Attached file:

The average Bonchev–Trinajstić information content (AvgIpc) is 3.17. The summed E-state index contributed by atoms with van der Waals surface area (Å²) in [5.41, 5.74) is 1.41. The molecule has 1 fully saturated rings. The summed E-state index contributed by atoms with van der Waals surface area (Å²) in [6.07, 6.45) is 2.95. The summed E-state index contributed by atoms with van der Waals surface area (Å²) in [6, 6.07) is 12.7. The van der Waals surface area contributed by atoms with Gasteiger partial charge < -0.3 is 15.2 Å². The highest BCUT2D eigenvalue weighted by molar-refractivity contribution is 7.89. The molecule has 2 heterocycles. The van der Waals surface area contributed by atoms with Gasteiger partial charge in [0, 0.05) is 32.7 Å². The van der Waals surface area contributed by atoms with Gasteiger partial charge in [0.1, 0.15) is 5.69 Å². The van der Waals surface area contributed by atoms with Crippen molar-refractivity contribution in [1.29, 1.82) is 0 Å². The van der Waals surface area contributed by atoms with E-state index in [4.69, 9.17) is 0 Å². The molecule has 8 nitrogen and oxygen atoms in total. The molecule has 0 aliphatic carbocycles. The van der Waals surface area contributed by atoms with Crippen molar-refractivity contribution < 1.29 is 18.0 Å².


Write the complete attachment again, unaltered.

The average Bonchev–Trinajstić information content (AvgIpc) is 3.17. The summed E-state index contributed by atoms with van der Waals surface area (Å²) in [5.41, 5.74) is 1.41. The molecule has 1 fully saturated rings. The summed E-state index contributed by atoms with van der Waals surface area (Å²) in [6.07, 6.45) is 2.95. The summed E-state index contributed by atoms with van der Waals surface area (Å²) in [6, 6.07) is 12.7. The van der Waals surface area contributed by atoms with Gasteiger partial charge < -0.3 is 15.2 Å². The highest BCUT2D eigenvalue weighted by molar-refractivity contribution is 7.89. The molecule has 2 heterocycles. The van der Waals surface area contributed by atoms with Gasteiger partial charge in [0, 0.05) is 32.7 Å². The van der Waals surface area contributed by atoms with Gasteiger partial charge in [0.1, 0.15) is 5.69 Å². The van der Waals surface area contributed by atoms with Crippen molar-refractivity contribution in [1.29, 1.82) is 0 Å². The van der Waals surface area contributed by atoms with E-state index in [4.69, 9.17) is 0 Å². The molecule has 8 nitrogen and oxygen atoms in total. The molecule has 0 aliphatic carbocycles. The van der Waals surface area contributed by atoms with Crippen molar-refractivity contribution < 1.29 is 18.0 Å².